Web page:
the bees on the outside are probably hot. they hang out on the front porch when the temp is up.
set your box on your bottom board next to the established hive. with your hive tool, or small prying tool, gently lift the end of the 1st frame. watch to see if the comb is stuck to the frame next to it. in unattended hives, sometimes the bees get messy. if the comb is attached, use a sharp and long knife to slice the comb apart. you will spill honey and kill brood, but that can't be avoided. when you are sure that the first frame is unattached, loosen it from box on both ends and gently lift straight up. place in new box in same position. continue with each frame, only now you will be able to slide each frame over a bit after loosening it. this will help you not to roll the bees and kill them ( or the queen).
be very careful lifting. you may find a rotten or broken frame and they can be difficult to remove. sometimes you need to push them up from the bottom if the top bar is broken. save those for last. your box will be easier to lift. if you need to place any comb in new frames, use empty frames and rubber bands. place rubber bands on frames 1st.... 3 or 4 will do.... place comb in empty frame, move rubber bands over to hold comb, and place in hive.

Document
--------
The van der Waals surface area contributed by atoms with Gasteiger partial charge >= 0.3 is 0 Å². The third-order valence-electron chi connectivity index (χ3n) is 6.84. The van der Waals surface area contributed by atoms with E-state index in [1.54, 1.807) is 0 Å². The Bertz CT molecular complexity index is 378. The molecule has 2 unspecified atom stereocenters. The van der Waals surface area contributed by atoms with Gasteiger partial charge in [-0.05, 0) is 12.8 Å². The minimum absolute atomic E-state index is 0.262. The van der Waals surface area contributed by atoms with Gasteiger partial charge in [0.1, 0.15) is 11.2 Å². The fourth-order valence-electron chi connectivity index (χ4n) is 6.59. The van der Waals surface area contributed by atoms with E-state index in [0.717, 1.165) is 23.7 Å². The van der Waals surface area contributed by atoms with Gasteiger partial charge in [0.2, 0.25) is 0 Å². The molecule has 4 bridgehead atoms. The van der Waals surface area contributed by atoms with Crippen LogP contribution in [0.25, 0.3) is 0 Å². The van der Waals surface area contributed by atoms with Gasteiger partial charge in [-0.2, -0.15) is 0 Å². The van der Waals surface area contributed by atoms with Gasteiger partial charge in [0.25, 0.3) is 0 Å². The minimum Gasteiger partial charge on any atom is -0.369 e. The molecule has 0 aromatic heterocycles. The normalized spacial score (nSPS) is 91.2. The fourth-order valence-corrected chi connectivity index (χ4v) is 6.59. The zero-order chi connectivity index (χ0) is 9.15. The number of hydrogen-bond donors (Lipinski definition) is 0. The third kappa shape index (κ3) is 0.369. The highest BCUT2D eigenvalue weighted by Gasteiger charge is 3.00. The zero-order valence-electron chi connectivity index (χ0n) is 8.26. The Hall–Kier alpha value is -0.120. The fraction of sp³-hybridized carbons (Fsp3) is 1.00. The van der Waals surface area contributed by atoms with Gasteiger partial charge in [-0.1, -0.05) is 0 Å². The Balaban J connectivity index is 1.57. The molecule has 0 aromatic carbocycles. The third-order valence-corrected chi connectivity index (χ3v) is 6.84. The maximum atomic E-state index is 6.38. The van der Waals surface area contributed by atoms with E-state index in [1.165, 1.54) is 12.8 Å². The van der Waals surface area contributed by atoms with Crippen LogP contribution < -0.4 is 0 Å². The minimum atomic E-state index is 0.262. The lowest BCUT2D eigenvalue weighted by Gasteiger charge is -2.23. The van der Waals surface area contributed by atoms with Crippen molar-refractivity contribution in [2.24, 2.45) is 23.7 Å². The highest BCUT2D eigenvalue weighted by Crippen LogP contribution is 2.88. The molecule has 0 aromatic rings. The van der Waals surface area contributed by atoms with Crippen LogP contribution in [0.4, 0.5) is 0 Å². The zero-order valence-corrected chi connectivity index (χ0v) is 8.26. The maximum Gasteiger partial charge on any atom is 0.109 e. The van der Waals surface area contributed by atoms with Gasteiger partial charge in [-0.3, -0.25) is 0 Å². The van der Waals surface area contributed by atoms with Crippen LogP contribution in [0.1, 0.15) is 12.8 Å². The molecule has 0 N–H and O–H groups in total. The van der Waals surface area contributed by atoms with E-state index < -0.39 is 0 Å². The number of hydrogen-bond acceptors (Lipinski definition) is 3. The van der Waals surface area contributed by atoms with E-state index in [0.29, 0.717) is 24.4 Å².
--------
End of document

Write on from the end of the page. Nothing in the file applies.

if there are not 10 frames in the box, place your new frames with foundation, next to the brood.
if you are not sure what brood, honey, etc. look like, take a few minutes to look at some pictures on the web.
you have a smoker? smoke them some as you go, but not to much.
leave the setup in the place of the old hive until after dark. then close it up well and take it on home. make sure they have ventilation for the trip. screen the top, or use a screened bottom board and screen the entrance.